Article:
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Mice studies & Huntington’s disease


A gene involved in Huntington’s disease has been identified that could counteract the effects of the disease.


Huntington’s disease is caused by a gene mutation which results in the faulty build-up of a protein called huntingtin, and the death of brain cells over time. As yet there is no effective therapy for the disease.


A study, led by EARA member the University of Padua, and including the San Raffaele Scientific Institute, and IRCCS Neuromed Mediterranean Neurological Institute, all Italy, and the University of Vienna, Austria, analysed the stem cells of mice with faulty huntingtin.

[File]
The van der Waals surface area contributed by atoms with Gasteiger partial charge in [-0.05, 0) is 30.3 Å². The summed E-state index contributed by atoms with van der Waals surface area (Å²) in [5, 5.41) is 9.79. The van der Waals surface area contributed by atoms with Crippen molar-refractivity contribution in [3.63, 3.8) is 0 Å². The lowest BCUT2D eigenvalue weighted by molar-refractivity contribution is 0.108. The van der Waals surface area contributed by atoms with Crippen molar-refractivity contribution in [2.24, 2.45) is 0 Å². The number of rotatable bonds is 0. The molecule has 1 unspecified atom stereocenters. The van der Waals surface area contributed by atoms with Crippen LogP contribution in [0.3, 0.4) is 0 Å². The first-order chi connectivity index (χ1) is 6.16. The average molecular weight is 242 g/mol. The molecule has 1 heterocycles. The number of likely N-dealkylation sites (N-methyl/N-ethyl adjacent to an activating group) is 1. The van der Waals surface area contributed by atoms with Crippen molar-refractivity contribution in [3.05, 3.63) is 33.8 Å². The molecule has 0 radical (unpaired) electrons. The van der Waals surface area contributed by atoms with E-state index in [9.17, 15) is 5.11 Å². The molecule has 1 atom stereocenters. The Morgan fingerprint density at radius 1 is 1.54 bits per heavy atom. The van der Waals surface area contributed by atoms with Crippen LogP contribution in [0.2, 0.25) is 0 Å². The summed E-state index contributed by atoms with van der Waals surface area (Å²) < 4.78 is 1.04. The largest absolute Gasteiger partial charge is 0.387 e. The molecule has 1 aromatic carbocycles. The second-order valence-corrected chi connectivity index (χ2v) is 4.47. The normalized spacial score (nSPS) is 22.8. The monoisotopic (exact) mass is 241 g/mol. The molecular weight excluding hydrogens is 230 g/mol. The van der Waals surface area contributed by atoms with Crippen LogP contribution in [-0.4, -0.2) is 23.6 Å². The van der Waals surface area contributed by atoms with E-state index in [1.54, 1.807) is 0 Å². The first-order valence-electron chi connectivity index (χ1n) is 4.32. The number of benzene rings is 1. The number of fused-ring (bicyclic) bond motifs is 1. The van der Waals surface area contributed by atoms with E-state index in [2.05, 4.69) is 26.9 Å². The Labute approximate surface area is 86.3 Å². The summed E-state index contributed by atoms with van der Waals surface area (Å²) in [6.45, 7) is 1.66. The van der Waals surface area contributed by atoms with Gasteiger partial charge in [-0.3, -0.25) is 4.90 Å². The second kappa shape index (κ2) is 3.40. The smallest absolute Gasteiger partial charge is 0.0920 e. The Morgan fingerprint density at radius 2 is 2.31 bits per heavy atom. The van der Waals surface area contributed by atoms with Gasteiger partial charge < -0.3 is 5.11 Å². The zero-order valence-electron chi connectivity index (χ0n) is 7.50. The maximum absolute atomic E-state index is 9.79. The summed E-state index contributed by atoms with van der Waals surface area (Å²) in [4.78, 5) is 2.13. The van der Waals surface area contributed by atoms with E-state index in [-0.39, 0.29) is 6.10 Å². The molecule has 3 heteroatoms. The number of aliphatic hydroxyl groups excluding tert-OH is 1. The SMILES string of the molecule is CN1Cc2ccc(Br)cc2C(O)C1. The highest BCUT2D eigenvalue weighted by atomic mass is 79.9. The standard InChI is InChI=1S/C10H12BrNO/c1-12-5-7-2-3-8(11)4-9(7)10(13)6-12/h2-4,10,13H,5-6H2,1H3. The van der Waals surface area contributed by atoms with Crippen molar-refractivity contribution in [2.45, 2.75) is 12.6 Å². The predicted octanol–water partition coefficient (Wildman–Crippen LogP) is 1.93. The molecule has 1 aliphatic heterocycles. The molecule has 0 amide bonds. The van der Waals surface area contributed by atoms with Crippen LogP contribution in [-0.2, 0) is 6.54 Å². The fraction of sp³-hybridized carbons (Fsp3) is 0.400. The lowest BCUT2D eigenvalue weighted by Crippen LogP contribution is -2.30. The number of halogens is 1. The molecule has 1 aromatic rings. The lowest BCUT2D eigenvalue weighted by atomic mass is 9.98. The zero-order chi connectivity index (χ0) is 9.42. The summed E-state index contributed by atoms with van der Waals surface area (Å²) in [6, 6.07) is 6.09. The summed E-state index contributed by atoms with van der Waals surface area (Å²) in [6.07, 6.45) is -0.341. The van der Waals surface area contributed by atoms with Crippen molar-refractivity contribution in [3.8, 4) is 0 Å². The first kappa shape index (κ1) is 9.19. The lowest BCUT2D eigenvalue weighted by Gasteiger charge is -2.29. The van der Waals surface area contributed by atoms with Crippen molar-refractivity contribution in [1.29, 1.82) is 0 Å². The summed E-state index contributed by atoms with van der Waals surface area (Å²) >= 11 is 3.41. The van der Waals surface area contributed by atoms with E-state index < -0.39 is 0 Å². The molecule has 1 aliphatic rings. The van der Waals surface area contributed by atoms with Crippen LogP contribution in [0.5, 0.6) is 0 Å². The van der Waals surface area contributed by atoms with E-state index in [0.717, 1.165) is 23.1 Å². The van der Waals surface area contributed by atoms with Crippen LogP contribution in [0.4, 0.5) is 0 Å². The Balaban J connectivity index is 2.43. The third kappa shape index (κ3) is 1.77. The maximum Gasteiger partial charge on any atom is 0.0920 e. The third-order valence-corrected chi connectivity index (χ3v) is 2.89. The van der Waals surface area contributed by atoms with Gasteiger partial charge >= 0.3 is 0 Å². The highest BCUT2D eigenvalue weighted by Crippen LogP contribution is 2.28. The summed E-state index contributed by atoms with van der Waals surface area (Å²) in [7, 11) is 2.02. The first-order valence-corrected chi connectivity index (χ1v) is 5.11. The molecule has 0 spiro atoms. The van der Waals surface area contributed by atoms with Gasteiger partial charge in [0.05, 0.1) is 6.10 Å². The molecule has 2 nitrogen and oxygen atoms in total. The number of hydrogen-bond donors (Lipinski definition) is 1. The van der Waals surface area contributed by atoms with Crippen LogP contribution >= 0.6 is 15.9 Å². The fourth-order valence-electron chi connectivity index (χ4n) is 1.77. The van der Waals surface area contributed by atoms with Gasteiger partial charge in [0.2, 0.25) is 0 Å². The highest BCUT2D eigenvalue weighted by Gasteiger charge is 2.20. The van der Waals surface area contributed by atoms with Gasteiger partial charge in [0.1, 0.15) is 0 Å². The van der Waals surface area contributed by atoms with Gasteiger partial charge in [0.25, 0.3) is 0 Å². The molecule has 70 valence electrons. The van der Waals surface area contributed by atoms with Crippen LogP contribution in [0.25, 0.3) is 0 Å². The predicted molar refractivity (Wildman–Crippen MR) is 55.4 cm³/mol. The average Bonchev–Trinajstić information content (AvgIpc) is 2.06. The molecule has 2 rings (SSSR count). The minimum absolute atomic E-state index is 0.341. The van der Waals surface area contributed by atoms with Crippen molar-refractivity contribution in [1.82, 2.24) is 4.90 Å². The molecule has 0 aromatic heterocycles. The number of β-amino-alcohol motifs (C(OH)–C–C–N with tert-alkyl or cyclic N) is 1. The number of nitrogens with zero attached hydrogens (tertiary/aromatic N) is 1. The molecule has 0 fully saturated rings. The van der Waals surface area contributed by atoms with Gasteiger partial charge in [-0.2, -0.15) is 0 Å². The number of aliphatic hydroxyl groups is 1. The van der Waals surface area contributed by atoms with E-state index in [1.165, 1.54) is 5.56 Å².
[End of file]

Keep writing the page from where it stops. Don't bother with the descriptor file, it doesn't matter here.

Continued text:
They found that a gene (Mtf1) could protect against cell death in mice and zebrafish with the huntingtin mutation.


The team also confirmed their results in stem cells donated by a Huntington’s disease patient.


Senior author Prof Graziano Martello added: “Now we are interested in understanding whether these tools are also suitable for the treatment of [other] neurodegenerative diseases.”


Meanwhile, research at the University of Copenhagen, Denmark, and University of Rochester Medical Center, USA, has found that healthy human glial cells (important for brain function) can be transplanted into the brains of mice to replace aged or diseased cells, commonly seen in brain diseases, such as Huntington’s.

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